A squirrelly afternoon? or just a good lesson

Noah looking up at me

Noah looking up at me

I’d made a plan for yesterday afternoon that I was really looking forward to, but as I started on my way, I began to lose my desire to go. I imagined my destination and it felt flat; my plan seemed to lose its luster. After about 15 minutes I turned back. Jack was surprised to see my car pull into the driveway. He’d  just stopped home to pick something up and didn’t expect to see me until after 5. When he asked why I had changed my mind, I couldn’t give him much of an answer; I just didn’t want to go anymore.

After about a half hour, he said goodbye and was heading to his store when I heard a strange noise coming from the basement. I went downstairs and listened. It was a crying noise coming from the pipe that goes to the furnace. I ran upstairs, caught Jack just as he was pulling out of the driveway, and told him to come listen. He thought it was a squirrel that had somehow gotten into the chimney.

“Turn the furnace off!” was the next thought that I had. We called our plumbing and heating guy Kevin (didn’t get him, but left a message) and then Jack began to call everyone and anyone he could think of who might have an answer. He then set up a space heater in the living room, and stated that  he couldn’t do anything more, so he was going to his store, and told me that I should call him if anyone called us back, and that he would do the same. This did not make me happy and I told him, to which he replied, “What can I do here?” and I said, “I don’t know but at least I wouldn’t feel all alone with this poor trapped creature.” Jack just looked at me. I looked back at him. It was a face-off. On top of feeling helpless about the critter, we were now mad at each other. I thought that he was being unsupportive and he thought that I was being unreasonable, and our little friend was still crying out from the pipe.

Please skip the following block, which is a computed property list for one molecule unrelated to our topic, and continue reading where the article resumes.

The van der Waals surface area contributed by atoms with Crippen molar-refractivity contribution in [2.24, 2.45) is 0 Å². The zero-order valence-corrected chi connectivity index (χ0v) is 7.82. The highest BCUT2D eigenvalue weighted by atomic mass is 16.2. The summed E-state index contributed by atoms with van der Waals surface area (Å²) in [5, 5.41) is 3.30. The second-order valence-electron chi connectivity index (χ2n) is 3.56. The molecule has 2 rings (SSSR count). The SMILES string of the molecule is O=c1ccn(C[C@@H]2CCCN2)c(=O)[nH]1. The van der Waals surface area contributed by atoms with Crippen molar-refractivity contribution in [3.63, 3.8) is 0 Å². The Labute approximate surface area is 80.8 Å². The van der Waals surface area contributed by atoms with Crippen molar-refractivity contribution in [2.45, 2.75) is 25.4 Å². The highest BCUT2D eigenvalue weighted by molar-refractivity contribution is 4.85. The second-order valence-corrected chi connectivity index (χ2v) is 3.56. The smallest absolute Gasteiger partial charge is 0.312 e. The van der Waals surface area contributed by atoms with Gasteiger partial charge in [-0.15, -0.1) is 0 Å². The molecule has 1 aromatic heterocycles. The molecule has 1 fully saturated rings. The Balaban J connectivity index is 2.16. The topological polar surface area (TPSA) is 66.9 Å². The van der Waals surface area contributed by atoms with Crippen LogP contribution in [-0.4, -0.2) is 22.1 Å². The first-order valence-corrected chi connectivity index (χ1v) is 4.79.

After another 1/2 hr of getting nowhere, and having an atmosphere of minor hostility between Jack and I, something broke. I sat on the couch and asked for help. I thought, “There must be a solution. Show me what to do.” That very morning Jack had said to me, “I just read the most wonderful quote by Eckhart Tolle, ‘There are no problems, only situations.”As I remembered this, I called out to Jack, “Do you remember what you read to me this morning about there being no problems?” He took a deep breath and said that he did. At that moment, the phone rang and our heating man said he’d be right over. He took the piping off and about 3 feet back in the wall was a very unhappy looking squirrel….and this part really warmed our hearts: as Kevin shined the flashlight on this frightened animal, he said, “Well hello there Sooty! I’m going to get you out of there!”…and he did.